A torta ahogada (Spanish pronunciation: [ˈtorta a.oˈɣaða], drowned submarine sandwich) is a typical dish from the Mexican state of Jalisco, particularly in the city of Guadalajara.[1] Although it is popular in some other parts of Mexico, it is most popular in Jalisco. It is called "drowned" because the sandwich is submerged totally or partially in a sauce made primarily of a dried chili pepper called chile de árbol. Less spicy versions of the sandwich, made with a tomato-based sauce, are also available.


Torta Ahogada

Tortas ahogadas are made with birote bread (also called bolillo), characteristic of the region. Specifically, it is made with birote salado, which has a thick, crunchy crust and softer interior, which is more salty than sweet. The consistency of the bread permits the sandwich to be submerged in sauce without crumbling or dissolving. The bread is sliced open on one side and the sandwich is filled with chopped, fried pork. Fillings of chicken, beans, and cheese are sometimes available. The sandwiches are served with onion rings, radishes, avocados and chili peppers.

The sauce can be either spicy or mild. The first is based on ground arbol chilies, vinegar, garlic, oregano, and other spices. Sweet sauce, which is considerably less spicy, is made of red tomatoes and chili peppers. If the sandwich is ordered "media ahogada" or "half drowned," it is dipped partially in the sauce. If the sandwich is "bien ahogada" or "well drowned," the bread and meat are completely submerged in the sauce until no bubbles emerge.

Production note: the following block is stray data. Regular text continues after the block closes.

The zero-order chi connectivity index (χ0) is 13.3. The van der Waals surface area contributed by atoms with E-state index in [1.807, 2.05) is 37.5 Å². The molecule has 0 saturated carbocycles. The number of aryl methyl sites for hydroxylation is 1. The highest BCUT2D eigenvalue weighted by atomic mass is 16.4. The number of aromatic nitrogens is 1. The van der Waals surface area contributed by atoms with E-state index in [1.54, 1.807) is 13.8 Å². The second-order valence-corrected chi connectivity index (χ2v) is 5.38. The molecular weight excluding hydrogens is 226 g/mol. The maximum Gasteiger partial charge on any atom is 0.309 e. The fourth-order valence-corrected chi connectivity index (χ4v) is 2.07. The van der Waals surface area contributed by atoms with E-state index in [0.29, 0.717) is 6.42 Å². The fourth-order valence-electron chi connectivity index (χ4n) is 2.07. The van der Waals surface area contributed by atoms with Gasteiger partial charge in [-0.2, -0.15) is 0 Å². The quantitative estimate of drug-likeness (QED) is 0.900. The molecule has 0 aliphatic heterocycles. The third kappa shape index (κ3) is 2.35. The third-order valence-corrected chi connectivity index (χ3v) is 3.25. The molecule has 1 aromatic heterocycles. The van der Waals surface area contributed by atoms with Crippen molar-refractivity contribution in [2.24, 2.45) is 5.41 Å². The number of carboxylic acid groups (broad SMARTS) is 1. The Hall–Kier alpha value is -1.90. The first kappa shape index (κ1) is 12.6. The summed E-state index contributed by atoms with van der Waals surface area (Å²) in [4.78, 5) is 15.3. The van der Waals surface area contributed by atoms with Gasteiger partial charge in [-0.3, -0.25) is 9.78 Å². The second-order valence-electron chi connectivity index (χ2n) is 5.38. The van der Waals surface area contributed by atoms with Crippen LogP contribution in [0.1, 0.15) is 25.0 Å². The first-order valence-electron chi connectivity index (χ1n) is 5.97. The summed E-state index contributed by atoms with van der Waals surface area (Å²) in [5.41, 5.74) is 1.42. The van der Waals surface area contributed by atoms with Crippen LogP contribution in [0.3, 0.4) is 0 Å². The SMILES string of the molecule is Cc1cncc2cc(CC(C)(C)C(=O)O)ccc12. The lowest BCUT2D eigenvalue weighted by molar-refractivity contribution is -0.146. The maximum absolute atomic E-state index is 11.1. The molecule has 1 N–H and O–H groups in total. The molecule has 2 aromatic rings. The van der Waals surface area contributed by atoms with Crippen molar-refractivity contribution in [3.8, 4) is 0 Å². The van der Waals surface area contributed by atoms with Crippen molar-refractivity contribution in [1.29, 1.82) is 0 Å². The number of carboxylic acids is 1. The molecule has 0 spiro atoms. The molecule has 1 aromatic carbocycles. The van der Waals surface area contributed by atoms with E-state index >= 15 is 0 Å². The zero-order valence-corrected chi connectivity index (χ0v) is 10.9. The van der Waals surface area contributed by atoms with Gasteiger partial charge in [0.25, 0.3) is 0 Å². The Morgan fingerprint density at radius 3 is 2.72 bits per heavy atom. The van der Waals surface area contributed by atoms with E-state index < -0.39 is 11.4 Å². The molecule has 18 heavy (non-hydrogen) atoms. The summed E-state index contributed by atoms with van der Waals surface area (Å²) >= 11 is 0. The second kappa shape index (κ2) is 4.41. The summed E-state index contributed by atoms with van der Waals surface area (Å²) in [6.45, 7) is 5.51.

It is traditional to eat tortas ahogadas in Estadio Jalisco, the soccer stadium in Guadalajara, in spite of the difficulty in consuming them. They are usually eaten with bare hands, even though tortas ahogadas are messy due to the large amount of sauce used. This delicacy is usually available from street vendors, but it can also be found in restaurants.

The torta ahogada is often said to hold a special place in the hearts of many people who are from Guadalajara or have spent time there. Some people go to great lengths to seek out tortas ahogadas in places outside of the region. The people from Guadalajara claim that no one really visits Guadalajara without making a stop to try a torta ahogada.[2]

See also


  1. ^ "Guadalajara". Somewhere Street. Japan. September 2012. NHK World. Retrieved September 1, 2016. 
  2. ^ "Ode to the Torta Ahogada". San Diego Union Tribune. Retrieved Aug 18, 2009. 

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